Retinal vein occlusion (RVO), estimated to affect 1.3 million U.S. adults aged 40 or older, is a retinal vascular disorder associated with macular edema (ME) and neovascularization and is the second-most-common cause of vision loss from retinal vascular diseases. No drug treatments can effectively reopen occluded retinal veins; thus, treatment targets the secondary complications of RVO that affect vision, including ME and neovascularization. Although nonpharmacological laser therapy has long been used to treat RVO, advances in the past decade now offer physicians a mix of pharmacological therapies for the treatment of ME secondary to RVO. These treatments include intravitreal injections of agents targeting vascular endothelial growth factor (VEGF)—i.e., Genentech’s Avastin (bevacizumab), Regeneron’s Eylea (aflibercept), and Genentech’s Lucentis (ranibizumab)—and intravitreal corticosteroid injections (triamcinolone) or implants (Allergan’s Ozurdex [dexamethasone implant]). Although formal U.S. guidelines for RVO treatment have yet to be developed, VEGF-targeting agents are typically favored over intravitreal corticosteroids owing to their better side-effect profile (e.g., steroids are associated with an increased risk of cataracts and raising intraocular pressure [IOP], a precursor to the development of glaucoma).

Using national patient-level claims data, the Treatment Algorithms in Retinal Vein Occlusion report explores the use of key therapies and drug classes among newly diagnosed and recently treated RVO patient populations. Among newly diagnosed patients, we provide a quantitative analysis of percentage drug-treated, time to treatment, treatment patterns, and share by line of therapy, as well as progression between lines, recent patient-share trends, and use of concomitant treatment. Among recently treated patients, we quantify each drug’s overall drug share, use in combination with other therapies, and source of business compared with its competitors, detailing which drugs precede others through an analysis of add-versus-switch patterns. Two additional claims database queries explore persistency and compliance by therapy.

Questions Answered in This Report:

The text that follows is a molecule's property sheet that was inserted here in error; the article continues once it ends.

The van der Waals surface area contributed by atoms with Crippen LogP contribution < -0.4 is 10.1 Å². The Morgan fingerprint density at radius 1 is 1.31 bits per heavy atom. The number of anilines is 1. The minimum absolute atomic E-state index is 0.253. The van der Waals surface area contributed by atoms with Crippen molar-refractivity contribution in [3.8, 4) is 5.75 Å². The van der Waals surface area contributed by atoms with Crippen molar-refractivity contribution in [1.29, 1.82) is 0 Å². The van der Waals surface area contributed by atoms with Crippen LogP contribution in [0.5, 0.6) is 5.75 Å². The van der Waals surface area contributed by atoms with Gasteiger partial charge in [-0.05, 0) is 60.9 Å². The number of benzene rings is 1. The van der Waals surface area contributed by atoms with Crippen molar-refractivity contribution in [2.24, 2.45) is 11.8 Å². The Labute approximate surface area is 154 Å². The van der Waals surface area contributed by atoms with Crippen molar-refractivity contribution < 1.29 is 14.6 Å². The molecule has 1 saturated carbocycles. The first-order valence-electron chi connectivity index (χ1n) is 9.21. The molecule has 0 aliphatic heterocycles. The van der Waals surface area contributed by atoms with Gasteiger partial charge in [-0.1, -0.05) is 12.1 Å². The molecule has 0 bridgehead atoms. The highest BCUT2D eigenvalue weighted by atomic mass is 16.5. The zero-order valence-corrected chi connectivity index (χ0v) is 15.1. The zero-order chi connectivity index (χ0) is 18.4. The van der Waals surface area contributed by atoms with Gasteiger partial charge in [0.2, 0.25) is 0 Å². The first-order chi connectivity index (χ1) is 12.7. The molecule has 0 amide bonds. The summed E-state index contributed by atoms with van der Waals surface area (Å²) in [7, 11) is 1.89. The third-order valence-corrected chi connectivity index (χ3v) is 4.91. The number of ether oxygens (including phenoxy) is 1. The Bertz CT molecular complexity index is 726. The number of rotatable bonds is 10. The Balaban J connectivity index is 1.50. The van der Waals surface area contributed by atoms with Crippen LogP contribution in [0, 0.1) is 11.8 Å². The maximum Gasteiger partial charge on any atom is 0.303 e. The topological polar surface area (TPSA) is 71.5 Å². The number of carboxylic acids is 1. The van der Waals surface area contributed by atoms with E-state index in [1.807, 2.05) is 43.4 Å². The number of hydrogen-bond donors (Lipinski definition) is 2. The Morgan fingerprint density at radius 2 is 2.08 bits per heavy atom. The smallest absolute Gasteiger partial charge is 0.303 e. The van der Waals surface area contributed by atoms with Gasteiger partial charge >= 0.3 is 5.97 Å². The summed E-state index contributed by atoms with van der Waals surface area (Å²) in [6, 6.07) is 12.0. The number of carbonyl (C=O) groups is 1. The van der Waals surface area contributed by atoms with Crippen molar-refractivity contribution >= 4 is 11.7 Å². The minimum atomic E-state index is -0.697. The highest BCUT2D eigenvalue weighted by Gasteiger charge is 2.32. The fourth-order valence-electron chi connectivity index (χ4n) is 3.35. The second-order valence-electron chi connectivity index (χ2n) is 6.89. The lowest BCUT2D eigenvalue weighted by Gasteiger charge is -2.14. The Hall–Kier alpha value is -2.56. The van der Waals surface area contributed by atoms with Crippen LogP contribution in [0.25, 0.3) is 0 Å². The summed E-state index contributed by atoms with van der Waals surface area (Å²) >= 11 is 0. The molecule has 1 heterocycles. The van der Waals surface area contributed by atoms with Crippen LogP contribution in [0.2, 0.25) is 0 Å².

• Newly diagnosed patients: One in every five newly diagnosed RVO patients initiated treatment with an RVO pharmacotherapy within one year of diagnosis. What percentage of these patients progress to a second- or third-line drug within the first year, and how quickly do patients progress? Which products capture the most patient share in the first, second, and third lines of treatment? How often is combination therapy used in each line of therapy?

  • Recently treated patients: In Q3 2014, the use of VEGF-targeting agents dominated the treatment landscape. Which specific drugs garner the most patient share for recently treated RVO patients? How has Eylea’s FDA approval for ME following CRVO affected the patient shares of agents in the class? Which therapies have experienced market growth or decline over the key therapy periods studied?

  • Pathways to key therapies: Among patient-share leaders for RVO, Avastin is the most likely treatment to precede most agents, consistent with the drug’s leading position in early lines of therapy. How long does it take RVO patients to progress to each key therapy? What are the various sources of business for each agent (i.e., new, add/switches, or continuing business)?


Primary patient-level data: This report provides quantitative findings from our analysis of data covering approximately 40 million lives and provides the most representative sample of U.S. treatment practice for Medicare and commercially insured patients. The report is delivered as a key findings slide deck and a dashboard that can be accessed using the Internet and presents claims that are 6-12 months old at time of publication.

Patient Sample: Patients who are continuously enrolled for the complete two-year study period must meet the following condition: at least one claim with a diagnosis code for RVO (International Classification of Diseases, Ninth Revision [ICD-9] diagnostic codes 362.30, 362.35, 362.36, 362.37) during the study period.

Newly diagnosed patients:

- Patient share by drug class and key products across three lines of therapy, within one year of diagnosis.

- Patient flowcharts through one year of treatment for all first-line products, including progression rates and add/switch behavior.

- Polypharmacy and key concomitant therapies by line of therapy.

- Quarterly trending of patient share by line of therapy.

Recently treated patients:

- Quarterly snapshot of patient share by drug class and key products.

- Pathway to key therapy flowcharts tracking the preceding therapy patterns for all key therapies, including add/switch behavior.

- Brand source of business including share for continuing, new (switches/adds), and new (initial therapy) business.

- Polypharmacy and key concomitant therapies.

- Quarterly trends in patient share for all key therapies.

Drug persistence (One year, all-brand).

Drug compliance (6-month, Medication Possession Ratio [MPR]).

Author(s): Virginia Schobel